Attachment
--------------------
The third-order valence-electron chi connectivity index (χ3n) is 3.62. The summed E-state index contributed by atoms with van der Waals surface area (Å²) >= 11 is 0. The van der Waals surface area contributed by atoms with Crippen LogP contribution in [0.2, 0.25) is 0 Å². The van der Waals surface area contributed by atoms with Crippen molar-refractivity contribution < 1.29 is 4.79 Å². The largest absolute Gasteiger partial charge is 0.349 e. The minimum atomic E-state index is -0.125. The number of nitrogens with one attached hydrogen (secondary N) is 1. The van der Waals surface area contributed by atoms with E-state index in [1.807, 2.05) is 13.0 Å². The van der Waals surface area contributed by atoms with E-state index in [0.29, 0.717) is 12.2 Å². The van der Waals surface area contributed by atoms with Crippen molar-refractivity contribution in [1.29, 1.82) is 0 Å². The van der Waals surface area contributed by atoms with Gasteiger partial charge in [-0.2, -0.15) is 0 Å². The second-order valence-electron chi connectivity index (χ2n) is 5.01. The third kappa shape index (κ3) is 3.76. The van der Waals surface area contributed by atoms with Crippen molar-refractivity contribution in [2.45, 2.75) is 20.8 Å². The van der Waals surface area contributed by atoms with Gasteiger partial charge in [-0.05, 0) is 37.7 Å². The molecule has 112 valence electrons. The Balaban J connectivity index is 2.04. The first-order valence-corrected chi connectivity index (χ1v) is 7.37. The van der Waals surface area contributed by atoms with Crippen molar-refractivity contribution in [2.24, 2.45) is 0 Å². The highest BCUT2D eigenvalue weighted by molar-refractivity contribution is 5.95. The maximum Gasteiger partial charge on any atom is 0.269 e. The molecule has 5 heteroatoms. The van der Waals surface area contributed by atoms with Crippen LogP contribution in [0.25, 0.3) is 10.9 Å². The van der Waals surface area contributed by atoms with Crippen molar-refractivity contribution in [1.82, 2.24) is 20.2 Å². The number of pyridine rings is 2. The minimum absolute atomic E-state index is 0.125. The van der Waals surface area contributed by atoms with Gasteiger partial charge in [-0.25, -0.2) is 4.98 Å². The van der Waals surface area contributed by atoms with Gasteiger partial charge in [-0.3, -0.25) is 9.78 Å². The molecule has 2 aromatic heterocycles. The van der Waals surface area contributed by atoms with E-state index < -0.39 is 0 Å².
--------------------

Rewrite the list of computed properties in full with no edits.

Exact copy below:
The third-order valence-electron chi connectivity index (χ3n) is 3.62. The summed E-state index contributed by atoms with van der Waals surface area (Å²) >= 11 is 0. The van der Waals surface area contributed by atoms with Crippen LogP contribution in [0.2, 0.25) is 0 Å². The van der Waals surface area contributed by atoms with Crippen molar-refractivity contribution < 1.29 is 4.79 Å². The largest absolute Gasteiger partial charge is 0.349 e. The minimum atomic E-state index is -0.125. The number of nitrogens with one attached hydrogen (secondary N) is 1. The van der Waals surface area contributed by atoms with E-state index in [1.807, 2.05) is 13.0 Å². The van der Waals surface area contributed by atoms with E-state index in [0.29, 0.717) is 12.2 Å². The van der Waals surface area contributed by atoms with Crippen molar-refractivity contribution in [1.29, 1.82) is 0 Å². The van der Waals surface area contributed by atoms with Gasteiger partial charge in [-0.2, -0.15) is 0 Å². The second-order valence-electron chi connectivity index (χ2n) is 5.01. The third kappa shape index (κ3) is 3.76. The van der Waals surface area contributed by atoms with Crippen molar-refractivity contribution in [2.45, 2.75) is 20.8 Å². The van der Waals surface area contributed by atoms with Gasteiger partial charge in [-0.05, 0) is 37.7 Å². The molecule has 112 valence electrons. The Balaban J connectivity index is 2.04. The first-order valence-corrected chi connectivity index (χ1v) is 7.37. The van der Waals surface area contributed by atoms with Crippen molar-refractivity contribution in [2.24, 2.45) is 0 Å². The highest BCUT2D eigenvalue weighted by molar-refractivity contribution is 5.95. The maximum Gasteiger partial charge on any atom is 0.269 e. The molecule has 5 heteroatoms. The van der Waals surface area contributed by atoms with Crippen LogP contribution in [0.25, 0.3) is 10.9 Å². The van der Waals surface area contributed by atoms with Crippen molar-refractivity contribution in [1.82, 2.24) is 20.2 Å². The number of pyridine rings is 2. The minimum absolute atomic E-state index is 0.125. The van der Waals surface area contributed by atoms with Gasteiger partial charge in [-0.25, -0.2) is 4.98 Å². The van der Waals surface area contributed by atoms with Gasteiger partial charge in [-0.3, -0.25) is 9.78 Å². The molecule has 2 aromatic heterocycles. The van der Waals surface area contributed by atoms with E-state index < -0.39 is 0 Å².